When we left the main road from the Puuc Route heading south, following the sign for Santa Rosa Xlapac, we knew it was going to be bumpy -- the guidebook said the road had deteriorated in the four years since it had been built. What we didn't know was how far it was possible for a road to deteriorate in four years. There were stretches where it was gone entirely, just dirt -- or mud. Others were almost worse, with just enough pavement to form a lattice of potholes. And then there were some good stretches -- with fallen trees on them.
But it was a beautiful drive. Yellow flowers bubbled over the edges of the roads, and birds, birds, birds -- herons flapping brown up out of the marshes, swifts, swallows, woodpeckers, hordes of the glossy black-blue birds that are everywhere in the Yucatan, vultures, and one flash of a mot-mot. And then, after a bouncy hour and a scattering of miserable tin huts with solar panels, the site itself, beautifully tended, with a lovely flower garden at the entrance. We were the first people there since 2:30pm the previous day, and those 2:30 visitors were the second in a week. Not surprising, given the road, but a shame, given the buildings -- great tall ones, one of which had two climbable interior staircases. The best buildings were covered with "Do not photograph" signs -- apparently because they don't want the in-progress restorations documented. When the restorations are done, though, these buildings are going to be spectacular--large square-topped pyramids with very steep sides.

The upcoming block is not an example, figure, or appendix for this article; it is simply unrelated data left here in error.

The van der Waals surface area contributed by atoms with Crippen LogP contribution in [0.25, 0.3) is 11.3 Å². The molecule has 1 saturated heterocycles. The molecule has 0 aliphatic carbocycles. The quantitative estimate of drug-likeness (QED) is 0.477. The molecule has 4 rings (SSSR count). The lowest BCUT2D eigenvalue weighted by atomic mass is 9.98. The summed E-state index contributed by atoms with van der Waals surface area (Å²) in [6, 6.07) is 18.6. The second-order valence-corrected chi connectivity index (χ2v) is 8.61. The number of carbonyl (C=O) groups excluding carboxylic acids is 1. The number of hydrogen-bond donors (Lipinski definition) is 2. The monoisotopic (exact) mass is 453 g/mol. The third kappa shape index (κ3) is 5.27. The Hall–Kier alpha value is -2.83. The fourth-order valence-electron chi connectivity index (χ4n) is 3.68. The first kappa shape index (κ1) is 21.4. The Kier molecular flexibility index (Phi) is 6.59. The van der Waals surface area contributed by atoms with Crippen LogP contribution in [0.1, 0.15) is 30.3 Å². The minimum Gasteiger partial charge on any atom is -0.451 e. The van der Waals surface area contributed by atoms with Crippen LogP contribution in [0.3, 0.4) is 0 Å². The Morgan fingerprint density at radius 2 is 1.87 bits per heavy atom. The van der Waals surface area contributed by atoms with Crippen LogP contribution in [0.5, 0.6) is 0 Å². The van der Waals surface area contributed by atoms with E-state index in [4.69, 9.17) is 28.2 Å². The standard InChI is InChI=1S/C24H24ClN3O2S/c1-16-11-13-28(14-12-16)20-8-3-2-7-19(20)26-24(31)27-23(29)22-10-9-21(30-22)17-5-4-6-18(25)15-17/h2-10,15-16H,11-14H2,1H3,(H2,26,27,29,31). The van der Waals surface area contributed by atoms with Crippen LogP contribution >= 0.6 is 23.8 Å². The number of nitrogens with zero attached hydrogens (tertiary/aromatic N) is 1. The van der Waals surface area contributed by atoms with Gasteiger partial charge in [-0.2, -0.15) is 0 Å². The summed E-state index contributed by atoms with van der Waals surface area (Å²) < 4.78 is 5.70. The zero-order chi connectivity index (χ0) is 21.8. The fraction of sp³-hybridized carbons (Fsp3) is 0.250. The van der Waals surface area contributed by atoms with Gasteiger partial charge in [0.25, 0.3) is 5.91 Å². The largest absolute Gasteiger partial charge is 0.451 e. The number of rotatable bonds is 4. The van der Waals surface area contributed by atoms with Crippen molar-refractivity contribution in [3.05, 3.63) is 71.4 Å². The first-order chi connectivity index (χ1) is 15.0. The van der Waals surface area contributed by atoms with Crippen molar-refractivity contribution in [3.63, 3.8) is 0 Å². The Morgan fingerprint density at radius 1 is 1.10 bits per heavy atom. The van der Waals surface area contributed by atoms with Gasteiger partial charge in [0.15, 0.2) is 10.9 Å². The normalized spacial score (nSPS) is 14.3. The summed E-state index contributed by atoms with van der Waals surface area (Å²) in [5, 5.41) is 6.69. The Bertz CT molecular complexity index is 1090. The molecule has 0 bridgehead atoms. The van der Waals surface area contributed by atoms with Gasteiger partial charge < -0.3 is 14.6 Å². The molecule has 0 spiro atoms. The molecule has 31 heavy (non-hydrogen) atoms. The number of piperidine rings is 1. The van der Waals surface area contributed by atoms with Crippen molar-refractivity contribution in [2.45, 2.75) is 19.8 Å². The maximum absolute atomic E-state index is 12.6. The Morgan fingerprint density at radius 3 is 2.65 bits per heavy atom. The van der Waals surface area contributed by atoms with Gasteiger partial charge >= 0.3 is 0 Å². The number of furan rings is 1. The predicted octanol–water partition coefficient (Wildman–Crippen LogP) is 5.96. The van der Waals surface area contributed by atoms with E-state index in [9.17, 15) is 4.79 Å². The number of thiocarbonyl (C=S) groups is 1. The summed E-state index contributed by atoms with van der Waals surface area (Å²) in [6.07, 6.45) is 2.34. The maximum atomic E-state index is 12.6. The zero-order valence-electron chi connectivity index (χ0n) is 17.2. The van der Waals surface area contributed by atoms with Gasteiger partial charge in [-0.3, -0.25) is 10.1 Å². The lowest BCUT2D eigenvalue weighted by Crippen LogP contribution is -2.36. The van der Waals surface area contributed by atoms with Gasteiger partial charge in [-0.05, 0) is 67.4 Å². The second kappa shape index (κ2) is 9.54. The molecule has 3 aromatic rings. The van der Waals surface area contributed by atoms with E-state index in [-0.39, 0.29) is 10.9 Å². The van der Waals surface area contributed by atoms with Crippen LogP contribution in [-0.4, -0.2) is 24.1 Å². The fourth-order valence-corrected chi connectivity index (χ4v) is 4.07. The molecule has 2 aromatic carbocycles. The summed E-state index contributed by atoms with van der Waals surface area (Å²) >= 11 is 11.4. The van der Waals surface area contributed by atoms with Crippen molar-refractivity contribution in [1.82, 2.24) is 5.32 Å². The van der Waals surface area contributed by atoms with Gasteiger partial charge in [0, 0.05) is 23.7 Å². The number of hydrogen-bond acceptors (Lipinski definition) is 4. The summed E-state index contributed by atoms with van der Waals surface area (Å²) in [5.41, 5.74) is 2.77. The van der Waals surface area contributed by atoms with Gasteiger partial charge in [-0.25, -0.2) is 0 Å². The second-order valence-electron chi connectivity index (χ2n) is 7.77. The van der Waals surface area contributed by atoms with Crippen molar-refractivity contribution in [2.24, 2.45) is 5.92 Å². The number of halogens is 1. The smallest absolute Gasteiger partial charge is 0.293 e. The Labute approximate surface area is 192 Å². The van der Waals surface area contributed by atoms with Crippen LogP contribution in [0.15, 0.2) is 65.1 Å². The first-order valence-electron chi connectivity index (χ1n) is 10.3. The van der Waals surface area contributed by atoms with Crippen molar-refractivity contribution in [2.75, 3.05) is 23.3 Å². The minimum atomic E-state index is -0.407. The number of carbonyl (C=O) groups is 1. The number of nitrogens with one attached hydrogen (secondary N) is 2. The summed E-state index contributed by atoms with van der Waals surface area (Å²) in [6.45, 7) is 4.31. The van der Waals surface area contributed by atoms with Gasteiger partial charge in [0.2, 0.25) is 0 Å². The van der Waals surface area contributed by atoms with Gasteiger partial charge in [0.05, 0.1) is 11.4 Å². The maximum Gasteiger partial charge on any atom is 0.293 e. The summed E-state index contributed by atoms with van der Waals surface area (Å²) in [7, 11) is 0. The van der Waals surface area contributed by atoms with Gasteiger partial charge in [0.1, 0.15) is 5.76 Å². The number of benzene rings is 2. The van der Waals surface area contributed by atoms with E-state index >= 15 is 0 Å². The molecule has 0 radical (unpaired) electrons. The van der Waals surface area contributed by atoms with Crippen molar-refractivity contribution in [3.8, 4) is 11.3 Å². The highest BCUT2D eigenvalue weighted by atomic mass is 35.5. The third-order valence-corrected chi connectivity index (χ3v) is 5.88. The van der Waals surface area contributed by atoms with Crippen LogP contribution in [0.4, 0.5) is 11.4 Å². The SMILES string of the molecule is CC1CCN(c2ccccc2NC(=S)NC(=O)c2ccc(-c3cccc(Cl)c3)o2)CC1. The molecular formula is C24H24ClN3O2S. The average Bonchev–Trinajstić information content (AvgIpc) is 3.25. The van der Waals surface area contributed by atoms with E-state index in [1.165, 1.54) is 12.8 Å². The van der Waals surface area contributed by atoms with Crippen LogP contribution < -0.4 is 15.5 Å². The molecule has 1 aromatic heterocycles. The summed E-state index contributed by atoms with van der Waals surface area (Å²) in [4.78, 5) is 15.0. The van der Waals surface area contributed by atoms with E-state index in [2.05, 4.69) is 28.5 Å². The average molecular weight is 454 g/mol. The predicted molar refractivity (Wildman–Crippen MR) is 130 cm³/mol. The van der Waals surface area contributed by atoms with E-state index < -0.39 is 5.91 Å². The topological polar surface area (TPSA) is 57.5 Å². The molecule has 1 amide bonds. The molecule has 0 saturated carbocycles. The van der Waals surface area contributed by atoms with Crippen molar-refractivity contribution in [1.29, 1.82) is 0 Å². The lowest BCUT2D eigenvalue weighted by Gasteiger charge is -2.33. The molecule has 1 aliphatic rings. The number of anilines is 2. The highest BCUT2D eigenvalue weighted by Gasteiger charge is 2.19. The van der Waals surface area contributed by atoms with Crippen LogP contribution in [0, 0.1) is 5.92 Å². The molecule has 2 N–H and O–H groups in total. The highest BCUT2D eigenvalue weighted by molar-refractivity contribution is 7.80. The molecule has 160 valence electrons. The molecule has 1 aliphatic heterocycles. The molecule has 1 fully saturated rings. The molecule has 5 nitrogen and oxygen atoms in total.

The buildings at Santa Rosa Xlapac are carved with wonderful zigzags--none of the Chac-Mool hooked noses from further north, but elaborate geometrical carvings around doorways.
It was utterly peaceful there. It was too late in the day for many birds, but we got a few, plus lots of very leaf-like brown toads and one pretty snake.
It took us an hour to get back to the main road, so by the time we got to Ezbná, it was only forty minutes before closing. It's very different from Xlapac, both because it had a crowd of Mexican families visiting and because it's on another scale--the Acropolis there is enormous. Emphasized by the mowed lawns, it towers up like a baseball stadium or Mussolini's Typewriter in Rome. (Undaunted by its size, a very cute 2-year-old girl kept starting to climb up it; rather than heading her off, her parents helped her keep going -- very charming.) In a courtyard near the Acropolis are, remarkably, actual surviving stucco sculptures: giant red masks of the cross-eyed Sun God, protected by palm roofs from the elements.
We made the long haul that night to Escarcega; we got in late, but the drive is doable.